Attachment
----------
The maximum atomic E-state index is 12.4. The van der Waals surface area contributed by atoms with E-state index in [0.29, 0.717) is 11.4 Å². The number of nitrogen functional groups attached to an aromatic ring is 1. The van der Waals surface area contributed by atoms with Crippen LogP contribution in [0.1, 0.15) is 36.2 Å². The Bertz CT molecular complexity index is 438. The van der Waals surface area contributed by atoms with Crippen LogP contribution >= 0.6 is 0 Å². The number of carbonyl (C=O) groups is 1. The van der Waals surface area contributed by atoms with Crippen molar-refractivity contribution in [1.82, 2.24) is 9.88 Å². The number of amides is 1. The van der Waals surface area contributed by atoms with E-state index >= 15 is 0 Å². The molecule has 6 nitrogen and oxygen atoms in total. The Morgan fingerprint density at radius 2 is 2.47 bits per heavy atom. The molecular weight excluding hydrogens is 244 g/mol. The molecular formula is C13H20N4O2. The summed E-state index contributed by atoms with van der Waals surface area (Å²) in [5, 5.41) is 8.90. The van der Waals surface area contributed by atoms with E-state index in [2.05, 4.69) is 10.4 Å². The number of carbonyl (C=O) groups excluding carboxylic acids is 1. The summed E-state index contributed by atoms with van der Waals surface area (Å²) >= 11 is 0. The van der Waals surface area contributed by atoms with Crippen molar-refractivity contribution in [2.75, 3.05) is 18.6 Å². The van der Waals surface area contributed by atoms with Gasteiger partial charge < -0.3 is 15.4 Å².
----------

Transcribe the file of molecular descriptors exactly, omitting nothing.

The maximum atomic E-state index is 12.4. The van der Waals surface area contributed by atoms with E-state index in [0.29, 0.717) is 11.4 Å². The number of nitrogen functional groups attached to an aromatic ring is 1. The van der Waals surface area contributed by atoms with Crippen LogP contribution in [0.1, 0.15) is 36.2 Å². The Bertz CT molecular complexity index is 438. The van der Waals surface area contributed by atoms with Crippen LogP contribution >= 0.6 is 0 Å². The number of carbonyl (C=O) groups is 1. The van der Waals surface area contributed by atoms with Crippen molar-refractivity contribution in [1.82, 2.24) is 9.88 Å². The number of amides is 1. The van der Waals surface area contributed by atoms with E-state index >= 15 is 0 Å². The molecule has 6 nitrogen and oxygen atoms in total. The Morgan fingerprint density at radius 2 is 2.47 bits per heavy atom. The molecular weight excluding hydrogens is 244 g/mol. The molecular formula is C13H20N4O2. The summed E-state index contributed by atoms with van der Waals surface area (Å²) in [5, 5.41) is 8.90. The van der Waals surface area contributed by atoms with E-state index in [2.05, 4.69) is 10.4 Å². The number of carbonyl (C=O) groups excluding carboxylic acids is 1. The summed E-state index contributed by atoms with van der Waals surface area (Å²) >= 11 is 0. The van der Waals surface area contributed by atoms with Crippen molar-refractivity contribution in [2.75, 3.05) is 18.6 Å². The van der Waals surface area contributed by atoms with Gasteiger partial charge < -0.3 is 15.4 Å².